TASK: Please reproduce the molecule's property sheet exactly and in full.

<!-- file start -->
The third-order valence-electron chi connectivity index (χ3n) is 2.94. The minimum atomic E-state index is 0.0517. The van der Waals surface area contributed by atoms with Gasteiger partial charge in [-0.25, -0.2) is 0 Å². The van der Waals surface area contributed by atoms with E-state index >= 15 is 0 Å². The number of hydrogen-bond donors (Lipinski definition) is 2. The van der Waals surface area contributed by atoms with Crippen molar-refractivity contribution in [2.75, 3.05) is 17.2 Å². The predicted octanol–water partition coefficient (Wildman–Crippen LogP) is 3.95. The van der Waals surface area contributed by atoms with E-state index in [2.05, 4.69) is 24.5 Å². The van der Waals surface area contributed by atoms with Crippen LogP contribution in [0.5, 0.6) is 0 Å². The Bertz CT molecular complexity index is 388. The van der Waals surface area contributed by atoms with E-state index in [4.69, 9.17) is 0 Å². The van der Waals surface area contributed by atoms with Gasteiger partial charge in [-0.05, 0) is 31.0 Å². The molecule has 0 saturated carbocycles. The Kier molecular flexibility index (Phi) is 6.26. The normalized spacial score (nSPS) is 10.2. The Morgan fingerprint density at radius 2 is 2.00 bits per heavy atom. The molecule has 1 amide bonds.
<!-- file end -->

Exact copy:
The third-order valence-electron chi connectivity index (χ3n) is 2.94. The minimum atomic E-state index is 0.0517. The van der Waals surface area contributed by atoms with Gasteiger partial charge in [-0.25, -0.2) is 0 Å². The van der Waals surface area contributed by atoms with E-state index >= 15 is 0 Å². The number of hydrogen-bond donors (Lipinski definition) is 2. The van der Waals surface area contributed by atoms with Crippen molar-refractivity contribution in [2.75, 3.05) is 17.2 Å². The predicted octanol–water partition coefficient (Wildman–Crippen LogP) is 3.95. The van der Waals surface area contributed by atoms with E-state index in [2.05, 4.69) is 24.5 Å². The van der Waals surface area contributed by atoms with Crippen LogP contribution in [0.5, 0.6) is 0 Å². The Bertz CT molecular complexity index is 388. The van der Waals surface area contributed by atoms with E-state index in [4.69, 9.17) is 0 Å². The van der Waals surface area contributed by atoms with Gasteiger partial charge in [-0.05, 0) is 31.0 Å². The molecule has 0 saturated carbocycles. The Kier molecular flexibility index (Phi) is 6.26. The normalized spacial score (nSPS) is 10.2. The Morgan fingerprint density at radius 2 is 2.00 bits per heavy atom. The molecule has 1 amide bonds.